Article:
The UK's direct aid to South Africa will end in 2015, International Development Secretary Justine Greening will announce.
The Government's aid programme to South Africa is currently worth £19 million a year, down from its peak of more than £40 million in 2003, and has focused on reducing the mortality rate among women giving birth, as well as supporting businesses.
The Government will continue to fund its current projects but speaking at conference of African ministers and business leaders in London on Tuesday, Ms Greening will say that bilateral aid to South Africa, which has been in place for more than 20 years, should come to an end.
The UK's relationship with South Africa should now be based on trade and not development, Ms Greening will say.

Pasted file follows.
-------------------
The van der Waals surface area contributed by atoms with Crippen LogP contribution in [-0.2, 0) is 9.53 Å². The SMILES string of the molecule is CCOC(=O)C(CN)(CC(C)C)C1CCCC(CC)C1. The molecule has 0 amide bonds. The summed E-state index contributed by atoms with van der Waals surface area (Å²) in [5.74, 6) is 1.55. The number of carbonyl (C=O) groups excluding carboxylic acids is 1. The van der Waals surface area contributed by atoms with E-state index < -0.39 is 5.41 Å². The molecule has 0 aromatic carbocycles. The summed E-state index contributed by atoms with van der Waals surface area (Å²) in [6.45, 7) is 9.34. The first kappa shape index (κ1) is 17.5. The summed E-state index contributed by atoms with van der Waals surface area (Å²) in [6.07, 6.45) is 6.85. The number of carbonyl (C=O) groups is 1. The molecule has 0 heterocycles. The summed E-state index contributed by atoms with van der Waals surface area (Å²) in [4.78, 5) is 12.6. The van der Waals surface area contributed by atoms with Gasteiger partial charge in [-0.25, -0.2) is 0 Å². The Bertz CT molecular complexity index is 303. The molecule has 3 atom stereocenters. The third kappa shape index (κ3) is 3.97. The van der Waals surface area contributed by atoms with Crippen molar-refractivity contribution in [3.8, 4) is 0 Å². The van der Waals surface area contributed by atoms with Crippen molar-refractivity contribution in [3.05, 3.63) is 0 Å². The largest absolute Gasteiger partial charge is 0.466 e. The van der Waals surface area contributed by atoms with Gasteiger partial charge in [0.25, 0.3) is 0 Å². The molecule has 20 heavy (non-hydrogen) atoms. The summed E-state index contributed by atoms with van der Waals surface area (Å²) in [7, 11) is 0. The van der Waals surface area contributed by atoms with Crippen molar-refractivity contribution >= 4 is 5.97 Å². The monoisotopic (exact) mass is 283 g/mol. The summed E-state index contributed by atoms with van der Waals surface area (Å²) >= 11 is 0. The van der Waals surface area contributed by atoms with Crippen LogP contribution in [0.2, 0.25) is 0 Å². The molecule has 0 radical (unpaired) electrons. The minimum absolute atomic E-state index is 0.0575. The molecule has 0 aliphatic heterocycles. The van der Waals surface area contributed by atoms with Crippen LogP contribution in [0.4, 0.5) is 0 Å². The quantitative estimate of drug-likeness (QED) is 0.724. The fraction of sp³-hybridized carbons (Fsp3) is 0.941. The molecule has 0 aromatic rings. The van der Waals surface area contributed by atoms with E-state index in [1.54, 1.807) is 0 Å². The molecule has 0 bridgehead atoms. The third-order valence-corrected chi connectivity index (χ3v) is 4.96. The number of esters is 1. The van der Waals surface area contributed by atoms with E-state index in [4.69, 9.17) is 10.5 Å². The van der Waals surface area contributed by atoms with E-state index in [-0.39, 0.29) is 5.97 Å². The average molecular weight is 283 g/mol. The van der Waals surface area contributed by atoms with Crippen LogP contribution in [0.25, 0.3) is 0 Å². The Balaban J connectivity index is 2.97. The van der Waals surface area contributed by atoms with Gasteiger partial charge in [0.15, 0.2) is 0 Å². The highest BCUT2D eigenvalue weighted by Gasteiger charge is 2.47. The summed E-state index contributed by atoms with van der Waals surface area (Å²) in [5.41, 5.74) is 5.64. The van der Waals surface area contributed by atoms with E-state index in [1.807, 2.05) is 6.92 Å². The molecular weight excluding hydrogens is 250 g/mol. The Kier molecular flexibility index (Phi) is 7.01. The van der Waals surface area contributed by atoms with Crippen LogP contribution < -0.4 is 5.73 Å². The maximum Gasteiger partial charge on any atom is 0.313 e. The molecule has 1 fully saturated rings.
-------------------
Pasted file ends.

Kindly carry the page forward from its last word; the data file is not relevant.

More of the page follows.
In her speech, she will tell the conference: "South Africa has made enormous progress over the past two decades, to the extent that it is now the region's economic powerhouse and Britain's biggest trading partner in Africa.
"We are proud of the work the UK has done in partnership with the South African government, helping the country's transition from apartheid to a flourishing, growing democracy.
"I have agreed with my South African counterparts that South Africa is now in a position to fund its own development.
"It is right that our relationship changes to one of mutual co-operation and trade, one that is focused on delivering benefits for the people of Britain and South Africa as well as for Africa as a whole."